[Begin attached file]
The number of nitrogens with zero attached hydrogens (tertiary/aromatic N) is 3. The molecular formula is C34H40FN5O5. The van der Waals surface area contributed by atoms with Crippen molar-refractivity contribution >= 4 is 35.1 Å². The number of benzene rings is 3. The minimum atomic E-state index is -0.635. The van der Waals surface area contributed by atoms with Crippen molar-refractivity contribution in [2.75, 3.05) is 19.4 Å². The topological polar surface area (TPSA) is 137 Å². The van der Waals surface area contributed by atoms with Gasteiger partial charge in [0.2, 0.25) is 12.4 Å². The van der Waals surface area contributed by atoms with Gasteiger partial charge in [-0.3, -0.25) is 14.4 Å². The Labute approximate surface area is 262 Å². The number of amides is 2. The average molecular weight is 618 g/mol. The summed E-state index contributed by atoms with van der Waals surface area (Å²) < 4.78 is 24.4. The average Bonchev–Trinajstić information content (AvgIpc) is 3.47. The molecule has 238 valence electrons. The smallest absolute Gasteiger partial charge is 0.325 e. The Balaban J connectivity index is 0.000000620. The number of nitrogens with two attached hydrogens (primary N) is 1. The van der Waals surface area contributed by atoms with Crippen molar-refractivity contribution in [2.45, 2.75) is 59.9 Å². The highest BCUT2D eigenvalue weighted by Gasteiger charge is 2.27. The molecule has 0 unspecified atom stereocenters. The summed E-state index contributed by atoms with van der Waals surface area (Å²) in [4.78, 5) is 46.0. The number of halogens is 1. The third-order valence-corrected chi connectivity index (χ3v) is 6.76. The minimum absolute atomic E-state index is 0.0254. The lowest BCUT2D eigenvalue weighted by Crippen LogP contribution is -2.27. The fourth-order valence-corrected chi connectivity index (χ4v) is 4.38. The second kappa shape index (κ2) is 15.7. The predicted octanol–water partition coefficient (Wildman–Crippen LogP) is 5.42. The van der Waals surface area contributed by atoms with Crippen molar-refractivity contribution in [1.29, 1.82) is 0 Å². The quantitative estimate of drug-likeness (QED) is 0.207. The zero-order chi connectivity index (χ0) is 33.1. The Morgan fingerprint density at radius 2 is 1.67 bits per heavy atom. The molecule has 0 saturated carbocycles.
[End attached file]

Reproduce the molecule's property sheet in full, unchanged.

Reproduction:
The number of nitrogens with zero attached hydrogens (tertiary/aromatic N) is 3. The molecular formula is C34H40FN5O5. The van der Waals surface area contributed by atoms with Crippen molar-refractivity contribution >= 4 is 35.1 Å². The number of benzene rings is 3. The minimum atomic E-state index is -0.635. The van der Waals surface area contributed by atoms with Crippen molar-refractivity contribution in [2.75, 3.05) is 19.4 Å². The topological polar surface area (TPSA) is 137 Å². The van der Waals surface area contributed by atoms with Gasteiger partial charge in [0.2, 0.25) is 12.4 Å². The van der Waals surface area contributed by atoms with Gasteiger partial charge in [-0.3, -0.25) is 14.4 Å². The Labute approximate surface area is 262 Å². The number of amides is 2. The average molecular weight is 618 g/mol. The summed E-state index contributed by atoms with van der Waals surface area (Å²) < 4.78 is 24.4. The average Bonchev–Trinajstić information content (AvgIpc) is 3.47. The molecule has 238 valence electrons. The smallest absolute Gasteiger partial charge is 0.325 e. The Balaban J connectivity index is 0.000000620. The number of nitrogens with two attached hydrogens (primary N) is 1. The van der Waals surface area contributed by atoms with Crippen molar-refractivity contribution in [2.45, 2.75) is 59.9 Å². The highest BCUT2D eigenvalue weighted by Gasteiger charge is 2.27. The molecule has 0 unspecified atom stereocenters. The summed E-state index contributed by atoms with van der Waals surface area (Å²) in [4.78, 5) is 46.0. The number of halogens is 1. The third-order valence-corrected chi connectivity index (χ3v) is 6.76. The minimum absolute atomic E-state index is 0.0254. The lowest BCUT2D eigenvalue weighted by Crippen LogP contribution is -2.27. The fourth-order valence-corrected chi connectivity index (χ4v) is 4.38. The second kappa shape index (κ2) is 15.7. The predicted octanol–water partition coefficient (Wildman–Crippen LogP) is 5.42. The van der Waals surface area contributed by atoms with Crippen molar-refractivity contribution in [1.29, 1.82) is 0 Å². The quantitative estimate of drug-likeness (QED) is 0.207. The zero-order chi connectivity index (χ0) is 33.1. The Morgan fingerprint density at radius 2 is 1.67 bits per heavy atom. The molecule has 0 saturated carbocycles.